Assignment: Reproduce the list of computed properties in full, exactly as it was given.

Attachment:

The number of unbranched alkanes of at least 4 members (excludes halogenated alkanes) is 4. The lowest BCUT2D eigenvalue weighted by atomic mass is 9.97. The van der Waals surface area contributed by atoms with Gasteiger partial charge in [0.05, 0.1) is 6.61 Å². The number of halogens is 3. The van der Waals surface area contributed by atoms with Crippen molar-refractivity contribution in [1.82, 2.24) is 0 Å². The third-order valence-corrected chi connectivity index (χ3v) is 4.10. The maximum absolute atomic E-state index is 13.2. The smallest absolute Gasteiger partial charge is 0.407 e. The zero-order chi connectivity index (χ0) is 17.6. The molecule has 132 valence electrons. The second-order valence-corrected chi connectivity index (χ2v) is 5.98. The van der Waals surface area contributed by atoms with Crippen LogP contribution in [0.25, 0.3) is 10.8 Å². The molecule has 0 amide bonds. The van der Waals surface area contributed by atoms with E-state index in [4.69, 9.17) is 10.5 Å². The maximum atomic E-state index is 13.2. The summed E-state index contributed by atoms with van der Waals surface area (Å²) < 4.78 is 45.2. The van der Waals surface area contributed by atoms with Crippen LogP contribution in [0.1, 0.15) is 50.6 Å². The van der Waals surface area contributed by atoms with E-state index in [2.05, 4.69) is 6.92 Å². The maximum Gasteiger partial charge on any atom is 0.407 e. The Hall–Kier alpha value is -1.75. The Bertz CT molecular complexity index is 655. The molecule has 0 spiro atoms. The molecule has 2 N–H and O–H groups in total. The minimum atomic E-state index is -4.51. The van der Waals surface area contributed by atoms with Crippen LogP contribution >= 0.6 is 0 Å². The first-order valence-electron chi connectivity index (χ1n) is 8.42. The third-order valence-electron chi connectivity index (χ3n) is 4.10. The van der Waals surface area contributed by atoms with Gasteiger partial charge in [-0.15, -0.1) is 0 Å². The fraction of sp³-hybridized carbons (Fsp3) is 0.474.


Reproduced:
The number of unbranched alkanes of at least 4 members (excludes halogenated alkanes) is 4. The lowest BCUT2D eigenvalue weighted by atomic mass is 9.97. The van der Waals surface area contributed by atoms with Gasteiger partial charge in [0.05, 0.1) is 6.61 Å². The number of halogens is 3. The van der Waals surface area contributed by atoms with Crippen molar-refractivity contribution in [1.82, 2.24) is 0 Å². The third-order valence-corrected chi connectivity index (χ3v) is 4.10. The maximum absolute atomic E-state index is 13.2. The smallest absolute Gasteiger partial charge is 0.407 e. The zero-order chi connectivity index (χ0) is 17.6. The molecule has 132 valence electrons. The second-order valence-corrected chi connectivity index (χ2v) is 5.98. The van der Waals surface area contributed by atoms with Crippen LogP contribution in [0.25, 0.3) is 10.8 Å². The molecule has 0 amide bonds. The van der Waals surface area contributed by atoms with E-state index in [4.69, 9.17) is 10.5 Å². The maximum atomic E-state index is 13.2. The summed E-state index contributed by atoms with van der Waals surface area (Å²) < 4.78 is 45.2. The van der Waals surface area contributed by atoms with Crippen LogP contribution in [0.1, 0.15) is 50.6 Å². The van der Waals surface area contributed by atoms with E-state index in [2.05, 4.69) is 6.92 Å². The maximum Gasteiger partial charge on any atom is 0.407 e. The Hall–Kier alpha value is -1.75. The Bertz CT molecular complexity index is 655. The molecule has 0 spiro atoms. The molecule has 2 N–H and O–H groups in total. The minimum atomic E-state index is -4.51. The van der Waals surface area contributed by atoms with Crippen LogP contribution >= 0.6 is 0 Å². The first-order valence-electron chi connectivity index (χ1n) is 8.42. The third-order valence-electron chi connectivity index (χ3n) is 4.10. The van der Waals surface area contributed by atoms with Gasteiger partial charge in [-0.15, -0.1) is 0 Å². The fraction of sp³-hybridized carbons (Fsp3) is 0.474.